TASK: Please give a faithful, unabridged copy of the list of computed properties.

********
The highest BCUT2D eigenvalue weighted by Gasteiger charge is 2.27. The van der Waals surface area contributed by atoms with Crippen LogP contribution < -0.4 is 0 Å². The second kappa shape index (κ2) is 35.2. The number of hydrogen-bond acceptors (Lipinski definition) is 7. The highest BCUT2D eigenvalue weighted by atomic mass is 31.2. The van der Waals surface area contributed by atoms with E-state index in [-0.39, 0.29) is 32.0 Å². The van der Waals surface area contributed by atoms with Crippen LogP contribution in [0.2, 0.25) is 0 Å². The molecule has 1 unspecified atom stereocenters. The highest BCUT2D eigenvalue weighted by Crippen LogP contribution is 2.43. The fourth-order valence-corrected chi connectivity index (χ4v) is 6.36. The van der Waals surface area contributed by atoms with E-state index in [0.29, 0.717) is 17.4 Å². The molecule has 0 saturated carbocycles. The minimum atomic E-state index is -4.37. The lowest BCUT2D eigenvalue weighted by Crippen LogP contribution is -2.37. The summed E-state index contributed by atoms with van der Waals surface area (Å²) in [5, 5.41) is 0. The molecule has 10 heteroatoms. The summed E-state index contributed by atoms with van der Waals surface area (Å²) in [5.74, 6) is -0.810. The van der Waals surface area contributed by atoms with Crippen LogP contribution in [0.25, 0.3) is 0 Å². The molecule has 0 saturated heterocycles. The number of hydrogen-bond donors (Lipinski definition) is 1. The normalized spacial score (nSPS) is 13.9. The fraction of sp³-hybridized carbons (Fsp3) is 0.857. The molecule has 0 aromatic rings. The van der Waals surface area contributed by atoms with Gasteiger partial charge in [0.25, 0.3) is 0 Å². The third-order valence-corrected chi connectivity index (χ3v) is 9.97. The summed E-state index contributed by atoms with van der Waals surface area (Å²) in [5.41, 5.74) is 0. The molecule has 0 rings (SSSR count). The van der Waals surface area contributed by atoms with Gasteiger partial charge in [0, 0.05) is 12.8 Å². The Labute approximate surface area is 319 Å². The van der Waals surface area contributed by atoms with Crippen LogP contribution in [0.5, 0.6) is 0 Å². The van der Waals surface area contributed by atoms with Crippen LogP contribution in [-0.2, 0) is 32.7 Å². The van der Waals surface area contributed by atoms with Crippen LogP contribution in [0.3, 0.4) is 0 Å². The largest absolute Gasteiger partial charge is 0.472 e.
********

The highest BCUT2D eigenvalue weighted by Gasteiger charge is 2.27. The van der Waals surface area contributed by atoms with Crippen LogP contribution < -0.4 is 0 Å². The second kappa shape index (κ2) is 35.2. The number of hydrogen-bond acceptors (Lipinski definition) is 7. The highest BCUT2D eigenvalue weighted by atomic mass is 31.2. The van der Waals surface area contributed by atoms with E-state index in [-0.39, 0.29) is 32.0 Å². The van der Waals surface area contributed by atoms with Crippen LogP contribution in [0.2, 0.25) is 0 Å². The molecule has 1 unspecified atom stereocenters. The highest BCUT2D eigenvalue weighted by Crippen LogP contribution is 2.43. The fourth-order valence-corrected chi connectivity index (χ4v) is 6.36. The van der Waals surface area contributed by atoms with E-state index in [0.29, 0.717) is 17.4 Å². The molecule has 0 saturated carbocycles. The minimum atomic E-state index is -4.37. The lowest BCUT2D eigenvalue weighted by Crippen LogP contribution is -2.37. The summed E-state index contributed by atoms with van der Waals surface area (Å²) in [5, 5.41) is 0. The molecule has 10 heteroatoms. The summed E-state index contributed by atoms with van der Waals surface area (Å²) in [5.74, 6) is -0.810. The van der Waals surface area contributed by atoms with Crippen LogP contribution in [0.25, 0.3) is 0 Å². The molecule has 0 saturated heterocycles. The number of hydrogen-bond donors (Lipinski definition) is 1. The normalized spacial score (nSPS) is 13.9. The fraction of sp³-hybridized carbons (Fsp3) is 0.857. The molecule has 0 aromatic rings. The van der Waals surface area contributed by atoms with Gasteiger partial charge in [0.25, 0.3) is 0 Å². The third-order valence-corrected chi connectivity index (χ3v) is 9.97. The summed E-state index contributed by atoms with van der Waals surface area (Å²) in [5.41, 5.74) is 0. The molecule has 0 rings (SSSR count). The van der Waals surface area contributed by atoms with Gasteiger partial charge in [0, 0.05) is 12.8 Å². The Labute approximate surface area is 319 Å². The van der Waals surface area contributed by atoms with Crippen LogP contribution in [0.5, 0.6) is 0 Å². The van der Waals surface area contributed by atoms with Crippen LogP contribution in [-0.2, 0) is 32.7 Å². The van der Waals surface area contributed by atoms with Crippen LogP contribution in [0.3, 0.4) is 0 Å². The largest absolute Gasteiger partial charge is 0.472 e.